FAIRBANKS, Alaska (KTUU) - Hidden in the woods off an unpaved street in Fairbanks, Alaska, lies a small house.
A tiny house, as a matter of fact, about 20 feet long and eight feet wide.
The house, located on Mark Wipfli's property near the edge of Alaska's second largest city, is a miniature space with a big personality.
"I wanted to kind of set it apart from what a normal house, or other tiny houses, would look like," he said.
But there's a message behind these small walls, too.
"I thought, that is such a brilliant idea," Wipfli said. "The big (misconception) is feeling like you have to give up a lot of stuff. But I kind of feel like you’re gaining a lot.
"Not only is it comfortable doing it, but it feels like the right thing to do," he said. "Having a low impact, but improving the quality of your own life."
From the outside, the house that Wipfli has officially made a home is already set apart by it's appearance alone, painted in bright earth tones highlighted by cedar wood trimmings.
"Overall, the maintenance of this place is low," he said, "but I also wanted to give it a really unique look."
Details abound, inside and out: From triple-paned windows, to a composting toilet, to a tiny shelf for his iPad to live and serve as a mini-theater, the house has all the amenities of its larger counterparts.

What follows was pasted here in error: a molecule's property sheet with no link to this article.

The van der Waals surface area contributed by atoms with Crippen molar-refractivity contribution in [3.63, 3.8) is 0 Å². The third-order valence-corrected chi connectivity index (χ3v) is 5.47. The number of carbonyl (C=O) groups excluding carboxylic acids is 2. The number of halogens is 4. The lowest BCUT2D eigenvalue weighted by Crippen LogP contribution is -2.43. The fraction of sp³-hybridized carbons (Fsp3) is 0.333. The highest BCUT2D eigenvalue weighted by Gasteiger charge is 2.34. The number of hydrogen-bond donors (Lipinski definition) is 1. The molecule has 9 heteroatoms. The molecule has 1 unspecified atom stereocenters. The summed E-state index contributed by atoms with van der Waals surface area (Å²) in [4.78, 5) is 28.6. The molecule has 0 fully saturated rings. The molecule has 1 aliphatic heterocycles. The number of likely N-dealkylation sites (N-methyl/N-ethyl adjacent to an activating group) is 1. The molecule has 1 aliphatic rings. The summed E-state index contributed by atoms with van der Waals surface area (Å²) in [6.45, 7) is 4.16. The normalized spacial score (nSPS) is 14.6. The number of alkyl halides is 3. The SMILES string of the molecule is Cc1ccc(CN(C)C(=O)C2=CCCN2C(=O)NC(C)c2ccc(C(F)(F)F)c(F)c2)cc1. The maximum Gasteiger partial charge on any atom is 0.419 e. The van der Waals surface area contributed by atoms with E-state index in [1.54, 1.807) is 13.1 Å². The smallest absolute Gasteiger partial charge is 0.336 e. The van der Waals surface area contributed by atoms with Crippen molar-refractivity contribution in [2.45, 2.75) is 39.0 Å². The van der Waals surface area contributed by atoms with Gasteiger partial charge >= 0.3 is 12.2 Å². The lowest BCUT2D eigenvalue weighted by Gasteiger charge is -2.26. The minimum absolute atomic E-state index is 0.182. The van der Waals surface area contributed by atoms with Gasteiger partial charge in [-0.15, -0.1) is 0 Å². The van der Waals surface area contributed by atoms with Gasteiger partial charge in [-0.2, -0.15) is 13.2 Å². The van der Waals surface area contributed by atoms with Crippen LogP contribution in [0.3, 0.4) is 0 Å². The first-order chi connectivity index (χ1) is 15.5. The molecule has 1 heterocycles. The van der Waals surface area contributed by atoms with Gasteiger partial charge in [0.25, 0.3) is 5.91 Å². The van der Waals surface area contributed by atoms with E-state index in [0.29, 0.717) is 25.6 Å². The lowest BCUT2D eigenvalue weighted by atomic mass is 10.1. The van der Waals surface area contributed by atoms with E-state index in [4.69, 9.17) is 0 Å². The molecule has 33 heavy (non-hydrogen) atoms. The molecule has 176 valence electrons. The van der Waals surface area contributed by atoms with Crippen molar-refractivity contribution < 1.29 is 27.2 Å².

"The great room, the main room," he said. "There’s a reading nook and sitting nook there, just to the side of the doorway coming in, so that’s open too, and then the kitchen is open, and there’s no dividing wall other than just the bathroom."
Every little feature has a purpose. And now, so does Wipfli's new home.
"I kinda did it as an experiment, but it’s turned out to be so comfortable," he said. "I really, really like it, way more than I thought I would."
And though the hand-built walls can't talk, this tiny house has a big message: Wipfli believes smaller spaces might even lead to a fuller life.
"It makes life so easy and simple, which gives you so much time to do things you’d rather be doing - other than maintaining big house or cleaning or doing whatever," he said, noting that it's freed up a lot of money for him, too.
As for the future, Wipfli said he plans to stay a while.
"I have no plans to leave it," he said. "I have no reason to leave it."
Video by photojournalist Ben Gauthier.